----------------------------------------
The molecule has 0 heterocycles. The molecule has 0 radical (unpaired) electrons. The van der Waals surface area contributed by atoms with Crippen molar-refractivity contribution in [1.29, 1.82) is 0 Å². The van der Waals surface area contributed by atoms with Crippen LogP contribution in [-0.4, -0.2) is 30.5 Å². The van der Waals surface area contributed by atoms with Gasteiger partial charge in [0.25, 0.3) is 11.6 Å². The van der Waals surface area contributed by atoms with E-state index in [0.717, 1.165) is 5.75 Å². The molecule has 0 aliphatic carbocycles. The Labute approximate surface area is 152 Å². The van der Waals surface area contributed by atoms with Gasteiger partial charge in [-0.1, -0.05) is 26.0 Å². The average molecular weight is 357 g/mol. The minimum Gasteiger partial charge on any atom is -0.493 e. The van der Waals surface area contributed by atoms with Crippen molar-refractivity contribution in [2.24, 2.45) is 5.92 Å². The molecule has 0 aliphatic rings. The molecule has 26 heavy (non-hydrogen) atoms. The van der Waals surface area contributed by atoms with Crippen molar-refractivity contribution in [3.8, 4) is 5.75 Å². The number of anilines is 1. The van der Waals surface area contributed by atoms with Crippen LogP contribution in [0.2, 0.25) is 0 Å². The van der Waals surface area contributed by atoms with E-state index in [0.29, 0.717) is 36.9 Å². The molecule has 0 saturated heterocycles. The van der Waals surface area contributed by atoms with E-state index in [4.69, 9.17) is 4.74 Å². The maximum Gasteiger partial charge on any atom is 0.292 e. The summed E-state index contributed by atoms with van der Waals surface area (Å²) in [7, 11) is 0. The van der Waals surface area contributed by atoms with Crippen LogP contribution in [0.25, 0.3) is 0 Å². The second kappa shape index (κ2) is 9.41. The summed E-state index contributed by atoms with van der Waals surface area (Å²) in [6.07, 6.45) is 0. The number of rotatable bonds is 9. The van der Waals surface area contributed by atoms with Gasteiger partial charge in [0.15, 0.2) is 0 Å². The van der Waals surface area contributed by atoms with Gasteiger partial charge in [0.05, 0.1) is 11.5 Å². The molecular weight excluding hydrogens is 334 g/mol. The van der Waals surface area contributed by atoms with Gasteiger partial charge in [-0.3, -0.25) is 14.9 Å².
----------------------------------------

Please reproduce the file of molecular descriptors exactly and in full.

The molecule has 0 heterocycles. The molecule has 0 radical (unpaired) electrons. The van der Waals surface area contributed by atoms with Crippen molar-refractivity contribution in [1.29, 1.82) is 0 Å². The van der Waals surface area contributed by atoms with Crippen LogP contribution in [-0.4, -0.2) is 30.5 Å². The van der Waals surface area contributed by atoms with Gasteiger partial charge in [0.25, 0.3) is 11.6 Å². The van der Waals surface area contributed by atoms with E-state index in [0.717, 1.165) is 5.75 Å². The molecule has 0 aliphatic carbocycles. The Labute approximate surface area is 152 Å². The van der Waals surface area contributed by atoms with Gasteiger partial charge in [-0.1, -0.05) is 26.0 Å². The average molecular weight is 357 g/mol. The minimum Gasteiger partial charge on any atom is -0.493 e. The van der Waals surface area contributed by atoms with Crippen molar-refractivity contribution in [2.24, 2.45) is 5.92 Å². The molecule has 0 aliphatic rings. The molecule has 26 heavy (non-hydrogen) atoms. The van der Waals surface area contributed by atoms with Crippen molar-refractivity contribution in [3.8, 4) is 5.75 Å². The number of anilines is 1. The van der Waals surface area contributed by atoms with Crippen LogP contribution in [0.2, 0.25) is 0 Å². The van der Waals surface area contributed by atoms with E-state index in [0.29, 0.717) is 36.9 Å². The molecule has 0 saturated heterocycles. The van der Waals surface area contributed by atoms with E-state index in [4.69, 9.17) is 4.74 Å². The maximum Gasteiger partial charge on any atom is 0.292 e. The summed E-state index contributed by atoms with van der Waals surface area (Å²) in [7, 11) is 0. The van der Waals surface area contributed by atoms with Crippen LogP contribution in [0.25, 0.3) is 0 Å². The second kappa shape index (κ2) is 9.41. The summed E-state index contributed by atoms with van der Waals surface area (Å²) in [6.07, 6.45) is 0. The number of rotatable bonds is 9. The van der Waals surface area contributed by atoms with Gasteiger partial charge in [0.15, 0.2) is 0 Å². The van der Waals surface area contributed by atoms with Gasteiger partial charge in [0.05, 0.1) is 11.5 Å². The molecular weight excluding hydrogens is 334 g/mol. The van der Waals surface area contributed by atoms with Gasteiger partial charge in [-0.3, -0.25) is 14.9 Å².